Ya sé que es obvio, pero muchas personas relevantes en el mundo de la comunicación no lo saben.

Todd Murphy, president of Universal Information Services in Omaha (a media monitoring company), uses two hashtags on Twitter to reflect this: #samerules #newtools. His point is that, regardless of the technology and its new apps, journalism and media professionals must be guided by the old standards—search for truths, focus on accuracy, and great writing.

This helps explain the interest in Jack Hart’s book called Story Craft. It leaves the technology behind to concentrate on the value of narrative, action sequencing, characters, complication, and resolution. In this view, it is all about the words writers use to tell a good story through its many turns.

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Journalism is about nonfiction writing and presentation. It is about the importance of sorting through the tales of government and the elite to identify facts and share them with the public.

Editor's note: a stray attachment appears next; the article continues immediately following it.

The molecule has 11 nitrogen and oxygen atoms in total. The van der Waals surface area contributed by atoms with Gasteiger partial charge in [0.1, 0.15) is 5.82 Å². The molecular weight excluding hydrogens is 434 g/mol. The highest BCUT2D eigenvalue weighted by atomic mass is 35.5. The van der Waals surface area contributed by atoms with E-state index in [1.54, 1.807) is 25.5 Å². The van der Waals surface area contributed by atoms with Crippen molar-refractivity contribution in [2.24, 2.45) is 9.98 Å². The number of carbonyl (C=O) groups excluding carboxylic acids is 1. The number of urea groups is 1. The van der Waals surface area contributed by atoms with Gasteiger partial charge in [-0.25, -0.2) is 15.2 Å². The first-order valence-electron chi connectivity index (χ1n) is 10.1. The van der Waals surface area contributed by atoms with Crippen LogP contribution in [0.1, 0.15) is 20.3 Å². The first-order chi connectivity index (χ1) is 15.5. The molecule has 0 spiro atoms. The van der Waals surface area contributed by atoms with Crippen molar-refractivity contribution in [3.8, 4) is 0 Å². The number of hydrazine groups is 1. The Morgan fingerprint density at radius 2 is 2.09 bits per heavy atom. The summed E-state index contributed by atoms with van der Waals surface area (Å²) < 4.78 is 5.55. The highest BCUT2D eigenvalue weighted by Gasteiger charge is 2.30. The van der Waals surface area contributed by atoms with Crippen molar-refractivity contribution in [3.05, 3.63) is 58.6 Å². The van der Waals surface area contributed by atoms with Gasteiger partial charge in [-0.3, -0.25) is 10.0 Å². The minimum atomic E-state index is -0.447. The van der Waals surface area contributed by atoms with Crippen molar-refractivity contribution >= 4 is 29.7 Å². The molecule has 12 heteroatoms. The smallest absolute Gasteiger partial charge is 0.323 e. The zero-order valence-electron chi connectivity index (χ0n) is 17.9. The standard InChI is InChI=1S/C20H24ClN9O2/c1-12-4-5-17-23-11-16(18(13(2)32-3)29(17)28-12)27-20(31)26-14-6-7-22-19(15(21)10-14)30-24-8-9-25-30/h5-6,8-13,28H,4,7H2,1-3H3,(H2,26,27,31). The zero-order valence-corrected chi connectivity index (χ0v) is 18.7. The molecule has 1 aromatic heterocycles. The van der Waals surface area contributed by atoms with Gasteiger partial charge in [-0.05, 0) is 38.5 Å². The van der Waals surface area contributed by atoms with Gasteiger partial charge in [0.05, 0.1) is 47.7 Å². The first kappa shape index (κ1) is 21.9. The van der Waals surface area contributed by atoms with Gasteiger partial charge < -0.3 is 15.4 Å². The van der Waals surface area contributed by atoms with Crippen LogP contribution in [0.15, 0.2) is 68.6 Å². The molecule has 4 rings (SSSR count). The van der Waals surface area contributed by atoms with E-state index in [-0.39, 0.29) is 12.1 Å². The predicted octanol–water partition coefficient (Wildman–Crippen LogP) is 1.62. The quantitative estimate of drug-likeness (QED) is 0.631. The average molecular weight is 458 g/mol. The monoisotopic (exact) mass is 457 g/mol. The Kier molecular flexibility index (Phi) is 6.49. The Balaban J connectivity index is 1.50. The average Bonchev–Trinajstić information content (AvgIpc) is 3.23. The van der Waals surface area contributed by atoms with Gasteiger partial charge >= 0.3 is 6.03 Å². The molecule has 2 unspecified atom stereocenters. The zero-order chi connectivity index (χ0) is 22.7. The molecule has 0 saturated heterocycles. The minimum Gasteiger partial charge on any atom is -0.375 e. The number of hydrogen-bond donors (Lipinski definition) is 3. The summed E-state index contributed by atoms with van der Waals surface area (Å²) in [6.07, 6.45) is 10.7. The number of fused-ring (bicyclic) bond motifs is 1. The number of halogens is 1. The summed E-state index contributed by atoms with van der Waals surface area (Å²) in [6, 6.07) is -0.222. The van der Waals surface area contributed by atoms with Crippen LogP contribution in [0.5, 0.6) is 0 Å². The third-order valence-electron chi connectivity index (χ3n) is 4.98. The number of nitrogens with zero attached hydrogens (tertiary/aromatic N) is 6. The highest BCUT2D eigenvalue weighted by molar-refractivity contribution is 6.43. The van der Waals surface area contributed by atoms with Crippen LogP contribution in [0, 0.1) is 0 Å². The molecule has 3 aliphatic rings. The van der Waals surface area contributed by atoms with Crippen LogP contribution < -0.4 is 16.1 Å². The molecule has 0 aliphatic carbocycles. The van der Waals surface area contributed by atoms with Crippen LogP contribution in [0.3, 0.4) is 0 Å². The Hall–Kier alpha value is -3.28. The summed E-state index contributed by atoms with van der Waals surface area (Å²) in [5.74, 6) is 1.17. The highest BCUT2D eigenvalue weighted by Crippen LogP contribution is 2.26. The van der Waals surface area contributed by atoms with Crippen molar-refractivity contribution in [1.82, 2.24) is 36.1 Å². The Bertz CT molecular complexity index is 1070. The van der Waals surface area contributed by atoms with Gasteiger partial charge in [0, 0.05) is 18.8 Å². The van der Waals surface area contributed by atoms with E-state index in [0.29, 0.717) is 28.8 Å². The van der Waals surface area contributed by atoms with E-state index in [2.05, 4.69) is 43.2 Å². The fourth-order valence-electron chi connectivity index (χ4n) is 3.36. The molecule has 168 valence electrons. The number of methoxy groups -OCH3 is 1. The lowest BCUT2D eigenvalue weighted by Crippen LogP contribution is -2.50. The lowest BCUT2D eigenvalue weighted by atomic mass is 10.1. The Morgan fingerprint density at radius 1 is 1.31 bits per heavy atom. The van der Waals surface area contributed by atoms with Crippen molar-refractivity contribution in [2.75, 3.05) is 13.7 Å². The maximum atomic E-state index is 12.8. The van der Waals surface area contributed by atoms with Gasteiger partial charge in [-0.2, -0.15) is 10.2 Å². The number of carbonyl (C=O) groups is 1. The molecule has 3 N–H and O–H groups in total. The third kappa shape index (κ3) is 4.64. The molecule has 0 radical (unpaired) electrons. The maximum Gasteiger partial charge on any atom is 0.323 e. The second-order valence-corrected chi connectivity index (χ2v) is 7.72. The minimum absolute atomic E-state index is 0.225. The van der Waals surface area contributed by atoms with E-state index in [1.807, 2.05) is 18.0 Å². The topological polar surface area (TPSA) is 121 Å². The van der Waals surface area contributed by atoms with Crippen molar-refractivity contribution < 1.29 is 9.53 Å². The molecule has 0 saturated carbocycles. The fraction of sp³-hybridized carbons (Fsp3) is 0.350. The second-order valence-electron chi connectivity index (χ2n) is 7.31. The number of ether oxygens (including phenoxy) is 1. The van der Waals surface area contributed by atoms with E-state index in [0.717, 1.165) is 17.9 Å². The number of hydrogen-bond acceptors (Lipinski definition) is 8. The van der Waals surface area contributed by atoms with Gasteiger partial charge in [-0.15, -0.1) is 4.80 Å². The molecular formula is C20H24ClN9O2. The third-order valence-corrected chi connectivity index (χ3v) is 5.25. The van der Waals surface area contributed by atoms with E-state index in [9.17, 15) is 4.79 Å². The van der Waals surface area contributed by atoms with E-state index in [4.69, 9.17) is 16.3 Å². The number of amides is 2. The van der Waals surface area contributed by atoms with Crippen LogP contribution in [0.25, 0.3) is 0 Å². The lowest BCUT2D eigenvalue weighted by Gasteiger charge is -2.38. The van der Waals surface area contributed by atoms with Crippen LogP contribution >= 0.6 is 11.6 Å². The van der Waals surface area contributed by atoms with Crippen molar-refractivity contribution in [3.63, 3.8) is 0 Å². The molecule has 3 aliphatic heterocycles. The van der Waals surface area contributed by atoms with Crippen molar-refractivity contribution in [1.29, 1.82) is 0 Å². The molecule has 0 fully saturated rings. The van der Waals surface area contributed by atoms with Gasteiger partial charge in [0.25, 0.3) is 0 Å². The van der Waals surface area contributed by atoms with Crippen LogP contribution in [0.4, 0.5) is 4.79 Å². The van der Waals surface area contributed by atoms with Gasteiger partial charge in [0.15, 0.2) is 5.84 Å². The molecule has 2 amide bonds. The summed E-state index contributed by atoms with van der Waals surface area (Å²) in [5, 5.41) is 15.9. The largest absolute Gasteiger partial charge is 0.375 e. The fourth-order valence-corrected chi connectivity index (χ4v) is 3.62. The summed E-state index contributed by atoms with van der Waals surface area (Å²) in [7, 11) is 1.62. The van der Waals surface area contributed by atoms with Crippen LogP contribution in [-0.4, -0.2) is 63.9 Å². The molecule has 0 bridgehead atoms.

The technologies that bring words to our eyes and ears have changed, but the words that make up a good story still matter.

De aquí Media Storytelling, Curriculum, and the Next 100 Years (cerrado)

Actualización: añado este artículo, conocido vía Merce Ezpeleta: ‘Never Cut and Paste Anything’: Creativity and Storytelling in the Media Business

Referencia del libro “Story Craft”: Jack Hart, Story Craft: The Complete Guide to Writing Narrative Nonfiction (Chicago: University of Chicago Press, 2011)